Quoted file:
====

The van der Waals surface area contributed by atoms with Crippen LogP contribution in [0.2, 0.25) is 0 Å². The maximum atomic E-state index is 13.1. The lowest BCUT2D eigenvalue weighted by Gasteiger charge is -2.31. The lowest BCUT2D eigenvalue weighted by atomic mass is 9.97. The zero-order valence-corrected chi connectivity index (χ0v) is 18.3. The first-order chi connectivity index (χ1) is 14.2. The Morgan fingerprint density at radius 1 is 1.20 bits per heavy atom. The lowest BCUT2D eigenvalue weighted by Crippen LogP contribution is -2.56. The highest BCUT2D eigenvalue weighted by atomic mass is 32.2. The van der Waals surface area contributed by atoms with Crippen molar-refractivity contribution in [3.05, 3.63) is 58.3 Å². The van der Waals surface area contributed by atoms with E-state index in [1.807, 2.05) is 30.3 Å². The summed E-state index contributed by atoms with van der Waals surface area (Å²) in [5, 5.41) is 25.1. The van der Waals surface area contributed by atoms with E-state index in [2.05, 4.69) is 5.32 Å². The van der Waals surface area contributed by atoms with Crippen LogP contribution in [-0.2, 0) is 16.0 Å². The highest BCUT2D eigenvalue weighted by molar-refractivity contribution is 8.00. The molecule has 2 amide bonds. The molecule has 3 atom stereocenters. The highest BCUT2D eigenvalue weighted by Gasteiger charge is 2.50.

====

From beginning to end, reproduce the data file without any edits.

The van der Waals surface area contributed by atoms with Crippen LogP contribution in [0.2, 0.25) is 0 Å². The maximum atomic E-state index is 13.1. The lowest BCUT2D eigenvalue weighted by Gasteiger charge is -2.31. The lowest BCUT2D eigenvalue weighted by atomic mass is 9.97. The zero-order valence-corrected chi connectivity index (χ0v) is 18.3. The first-order chi connectivity index (χ1) is 14.2. The Morgan fingerprint density at radius 1 is 1.20 bits per heavy atom. The lowest BCUT2D eigenvalue weighted by Crippen LogP contribution is -2.56. The highest BCUT2D eigenvalue weighted by atomic mass is 32.2. The van der Waals surface area contributed by atoms with Crippen molar-refractivity contribution in [3.05, 3.63) is 58.3 Å². The van der Waals surface area contributed by atoms with E-state index in [1.807, 2.05) is 30.3 Å². The summed E-state index contributed by atoms with van der Waals surface area (Å²) in [5, 5.41) is 25.1. The van der Waals surface area contributed by atoms with E-state index in [2.05, 4.69) is 5.32 Å². The van der Waals surface area contributed by atoms with Crippen LogP contribution in [-0.2, 0) is 16.0 Å². The highest BCUT2D eigenvalue weighted by molar-refractivity contribution is 8.00. The molecule has 2 amide bonds. The molecule has 3 atom stereocenters. The highest BCUT2D eigenvalue weighted by Gasteiger charge is 2.50.